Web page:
This was a small single magazine machine, designed for offices unable to pay the Linotype Company’s high price for a Model 5. It was no longer manufactured, having been superseded by Model 15. As an excuse for placing a comparatively low price upon it, and at the same time to prevent its interfering with the sale of higher priced machines, the Model 10 was given certain limitations, both as to speed and range. Its magazine will hold only fourteen matrices to the channel instead of the usual twenty. This so reduces its speed that it could never be sold to any but very small shops. The range of the Model 10, like that of Model 1, was limited to faces not larger than 11 point.
This machine was simply a wide measure Model 8-that is, it will set slugs up to 36 ems wide, instead of up to 30 ems.
This machine was simply a wide measure Model 9
This machine was first exhibited at the Waldorf-Astoria Hotel, New York, in April 1914. It was very similar to the Model 8, having three magazines, a Model 8 changing mechanism universal ejector, water cooled mold disk etc.
The main feature of the machine was a narrow auxiliary magazine, placed besides the three regular magazines and in a plane with them. The matrices contained in this auxiliary magazine were released by means of an escapement mechanism connected directly (that is, without a keyboard cam action) to a series of key buttons, somewhat like those, on an adding machine, but arranged vertically. The distributor bar of the machine and the distributor screws were elongated to cover the auxiliary magazines. The latter contains twenty-eight channels. Besides using ordinary Linotype matrices, it could carry large display characters up to 42 or 48 point set-wise. These large matrices have of lugs, and thus each character occupied two channels. The machine was designed to set headletter or large advertising figure display composition in connection with its regular work. Since the matrices from the auxiliary magazine must be carried to the assembling mechanism by means of an auxiliary matrix delivery belt, it was obviously impossible to assemble them at any considerable speed particularly large characters. Many operators prefer to assemble the matrices by hand from an automatic sorts stacker, and either lift them from the second elevator by hand or allow them to run down to the stacker. The auxiliary magazine could be changed very readily, and there was a rack fit the rear of the machine for carrying extra magazines, The auxiliary keyboard was a punch-board with two sets of key buttons, superimposed, so, that it change from one to the other could be made very easily.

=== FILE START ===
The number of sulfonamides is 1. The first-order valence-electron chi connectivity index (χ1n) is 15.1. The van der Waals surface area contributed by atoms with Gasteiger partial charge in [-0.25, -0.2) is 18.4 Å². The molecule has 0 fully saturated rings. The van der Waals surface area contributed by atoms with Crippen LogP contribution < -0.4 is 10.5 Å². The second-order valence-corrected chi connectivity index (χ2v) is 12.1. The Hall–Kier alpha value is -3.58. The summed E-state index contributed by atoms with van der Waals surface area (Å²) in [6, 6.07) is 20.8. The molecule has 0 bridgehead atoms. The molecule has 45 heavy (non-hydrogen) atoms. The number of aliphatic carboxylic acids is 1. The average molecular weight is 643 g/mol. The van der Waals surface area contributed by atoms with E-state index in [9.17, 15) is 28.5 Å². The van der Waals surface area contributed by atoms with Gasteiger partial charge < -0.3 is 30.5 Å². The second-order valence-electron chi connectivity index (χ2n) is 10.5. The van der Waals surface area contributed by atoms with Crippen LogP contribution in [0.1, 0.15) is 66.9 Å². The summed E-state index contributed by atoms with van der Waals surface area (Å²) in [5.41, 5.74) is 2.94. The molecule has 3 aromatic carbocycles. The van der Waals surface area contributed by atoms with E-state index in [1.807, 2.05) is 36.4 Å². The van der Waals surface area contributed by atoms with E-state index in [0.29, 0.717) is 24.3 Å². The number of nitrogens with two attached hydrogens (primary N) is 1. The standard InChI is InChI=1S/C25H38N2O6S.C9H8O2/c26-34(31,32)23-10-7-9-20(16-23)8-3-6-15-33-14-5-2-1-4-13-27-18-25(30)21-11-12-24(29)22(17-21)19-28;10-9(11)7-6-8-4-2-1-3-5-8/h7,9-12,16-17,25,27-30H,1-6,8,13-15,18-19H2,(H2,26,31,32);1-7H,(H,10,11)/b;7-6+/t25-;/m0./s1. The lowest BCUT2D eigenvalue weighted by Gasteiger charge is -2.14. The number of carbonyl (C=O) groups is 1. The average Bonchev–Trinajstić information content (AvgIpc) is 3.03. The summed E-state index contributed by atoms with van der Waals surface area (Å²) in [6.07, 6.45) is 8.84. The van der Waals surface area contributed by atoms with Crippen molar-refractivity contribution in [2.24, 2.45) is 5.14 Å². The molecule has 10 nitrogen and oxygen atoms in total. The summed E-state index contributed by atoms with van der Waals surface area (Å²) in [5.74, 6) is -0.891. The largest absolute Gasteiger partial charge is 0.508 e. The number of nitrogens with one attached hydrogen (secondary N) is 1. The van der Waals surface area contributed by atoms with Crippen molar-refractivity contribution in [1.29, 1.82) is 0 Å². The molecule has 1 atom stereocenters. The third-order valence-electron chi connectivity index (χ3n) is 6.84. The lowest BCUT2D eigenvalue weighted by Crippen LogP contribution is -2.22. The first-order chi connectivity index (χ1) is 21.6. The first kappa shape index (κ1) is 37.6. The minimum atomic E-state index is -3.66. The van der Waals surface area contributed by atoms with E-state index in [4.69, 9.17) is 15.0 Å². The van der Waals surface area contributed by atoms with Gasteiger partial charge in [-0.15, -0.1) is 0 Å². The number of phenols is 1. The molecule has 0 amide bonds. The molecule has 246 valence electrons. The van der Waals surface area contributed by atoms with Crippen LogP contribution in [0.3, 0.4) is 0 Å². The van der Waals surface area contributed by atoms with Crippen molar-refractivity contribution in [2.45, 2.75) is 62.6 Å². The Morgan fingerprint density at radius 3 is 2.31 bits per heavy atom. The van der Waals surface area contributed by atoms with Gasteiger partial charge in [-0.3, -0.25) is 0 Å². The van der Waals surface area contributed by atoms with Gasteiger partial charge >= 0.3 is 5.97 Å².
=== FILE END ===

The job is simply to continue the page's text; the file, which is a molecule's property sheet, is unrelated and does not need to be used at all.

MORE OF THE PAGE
This machine superseded the Model 10. It had the same kind of a short magazine, removable from the front and limited to 14 matrices to the channel. It will carry faces from 5 point to 14 point, inclusive, and the Linotype Companies circulars state that at a slight additional cost it may be equipped to carry faces up to 36 point.